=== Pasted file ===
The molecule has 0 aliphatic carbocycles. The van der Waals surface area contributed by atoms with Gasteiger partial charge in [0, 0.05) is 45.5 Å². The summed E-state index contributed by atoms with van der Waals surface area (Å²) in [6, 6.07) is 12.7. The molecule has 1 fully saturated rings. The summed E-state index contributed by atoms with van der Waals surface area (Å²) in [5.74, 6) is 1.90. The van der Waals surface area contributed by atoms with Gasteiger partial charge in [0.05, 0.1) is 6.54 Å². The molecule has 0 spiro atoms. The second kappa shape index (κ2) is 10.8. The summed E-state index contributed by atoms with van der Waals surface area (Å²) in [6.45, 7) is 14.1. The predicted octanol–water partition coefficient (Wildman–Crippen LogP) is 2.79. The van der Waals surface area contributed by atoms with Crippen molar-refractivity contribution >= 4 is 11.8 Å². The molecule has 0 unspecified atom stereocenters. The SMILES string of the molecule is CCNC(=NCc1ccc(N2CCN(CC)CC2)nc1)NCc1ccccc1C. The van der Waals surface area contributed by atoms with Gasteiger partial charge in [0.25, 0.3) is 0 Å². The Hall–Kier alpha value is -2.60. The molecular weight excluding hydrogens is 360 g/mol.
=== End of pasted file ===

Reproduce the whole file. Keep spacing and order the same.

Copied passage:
The molecule has 0 aliphatic carbocycles. The van der Waals surface area contributed by atoms with Gasteiger partial charge in [0, 0.05) is 45.5 Å². The summed E-state index contributed by atoms with van der Waals surface area (Å²) in [6, 6.07) is 12.7. The molecule has 1 fully saturated rings. The summed E-state index contributed by atoms with van der Waals surface area (Å²) in [5.74, 6) is 1.90. The van der Waals surface area contributed by atoms with Gasteiger partial charge in [0.05, 0.1) is 6.54 Å². The molecule has 0 spiro atoms. The second kappa shape index (κ2) is 10.8. The summed E-state index contributed by atoms with van der Waals surface area (Å²) in [6.45, 7) is 14.1. The predicted octanol–water partition coefficient (Wildman–Crippen LogP) is 2.79. The van der Waals surface area contributed by atoms with Crippen molar-refractivity contribution >= 4 is 11.8 Å². The molecule has 0 unspecified atom stereocenters. The SMILES string of the molecule is CCNC(=NCc1ccc(N2CCN(CC)CC2)nc1)NCc1ccccc1C. The van der Waals surface area contributed by atoms with Gasteiger partial charge in [0.25, 0.3) is 0 Å². The Hall–Kier alpha value is -2.60. The molecular weight excluding hydrogens is 360 g/mol.